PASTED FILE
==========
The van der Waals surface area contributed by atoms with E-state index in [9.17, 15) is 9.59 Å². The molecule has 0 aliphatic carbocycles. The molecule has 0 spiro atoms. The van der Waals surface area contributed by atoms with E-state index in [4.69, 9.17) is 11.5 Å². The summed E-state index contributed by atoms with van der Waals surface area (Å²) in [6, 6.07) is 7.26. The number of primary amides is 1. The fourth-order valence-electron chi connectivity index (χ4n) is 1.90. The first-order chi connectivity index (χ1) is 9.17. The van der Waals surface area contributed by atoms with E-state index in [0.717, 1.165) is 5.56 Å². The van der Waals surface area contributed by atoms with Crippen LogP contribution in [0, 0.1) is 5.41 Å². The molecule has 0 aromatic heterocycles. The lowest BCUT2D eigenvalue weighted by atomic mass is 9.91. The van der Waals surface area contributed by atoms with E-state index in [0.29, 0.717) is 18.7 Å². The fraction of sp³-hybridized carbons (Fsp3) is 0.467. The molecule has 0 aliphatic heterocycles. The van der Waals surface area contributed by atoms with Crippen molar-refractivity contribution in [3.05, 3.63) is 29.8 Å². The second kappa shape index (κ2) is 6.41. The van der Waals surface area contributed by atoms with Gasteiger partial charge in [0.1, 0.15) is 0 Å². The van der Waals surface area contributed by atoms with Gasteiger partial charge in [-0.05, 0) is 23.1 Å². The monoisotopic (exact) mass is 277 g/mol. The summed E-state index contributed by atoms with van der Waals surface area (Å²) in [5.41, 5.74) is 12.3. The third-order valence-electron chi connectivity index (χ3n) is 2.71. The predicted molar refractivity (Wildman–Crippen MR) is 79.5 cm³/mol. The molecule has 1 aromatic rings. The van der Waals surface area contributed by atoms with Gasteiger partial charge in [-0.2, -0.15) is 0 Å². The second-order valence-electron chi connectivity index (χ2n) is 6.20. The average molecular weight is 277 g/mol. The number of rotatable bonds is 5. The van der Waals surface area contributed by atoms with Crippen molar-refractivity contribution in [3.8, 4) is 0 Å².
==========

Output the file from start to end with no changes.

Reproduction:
The van der Waals surface area contributed by atoms with E-state index in [9.17, 15) is 9.59 Å². The molecule has 0 aliphatic carbocycles. The molecule has 0 spiro atoms. The van der Waals surface area contributed by atoms with E-state index in [4.69, 9.17) is 11.5 Å². The summed E-state index contributed by atoms with van der Waals surface area (Å²) in [6, 6.07) is 7.26. The number of primary amides is 1. The fourth-order valence-electron chi connectivity index (χ4n) is 1.90. The first-order chi connectivity index (χ1) is 9.17. The van der Waals surface area contributed by atoms with E-state index in [0.717, 1.165) is 5.56 Å². The van der Waals surface area contributed by atoms with Crippen LogP contribution in [0, 0.1) is 5.41 Å². The molecule has 0 aromatic heterocycles. The lowest BCUT2D eigenvalue weighted by atomic mass is 9.91. The van der Waals surface area contributed by atoms with E-state index in [0.29, 0.717) is 18.7 Å². The fraction of sp³-hybridized carbons (Fsp3) is 0.467. The molecule has 0 aliphatic heterocycles. The van der Waals surface area contributed by atoms with Crippen molar-refractivity contribution in [3.05, 3.63) is 29.8 Å². The second kappa shape index (κ2) is 6.41. The van der Waals surface area contributed by atoms with Gasteiger partial charge in [0.1, 0.15) is 0 Å². The van der Waals surface area contributed by atoms with Gasteiger partial charge in [-0.05, 0) is 23.1 Å². The monoisotopic (exact) mass is 277 g/mol. The summed E-state index contributed by atoms with van der Waals surface area (Å²) in [5.41, 5.74) is 12.3. The third-order valence-electron chi connectivity index (χ3n) is 2.71. The predicted molar refractivity (Wildman–Crippen MR) is 79.5 cm³/mol. The molecule has 1 aromatic rings. The van der Waals surface area contributed by atoms with Gasteiger partial charge in [-0.2, -0.15) is 0 Å². The second-order valence-electron chi connectivity index (χ2n) is 6.20. The average molecular weight is 277 g/mol. The number of rotatable bonds is 5. The van der Waals surface area contributed by atoms with Crippen molar-refractivity contribution in [3.8, 4) is 0 Å².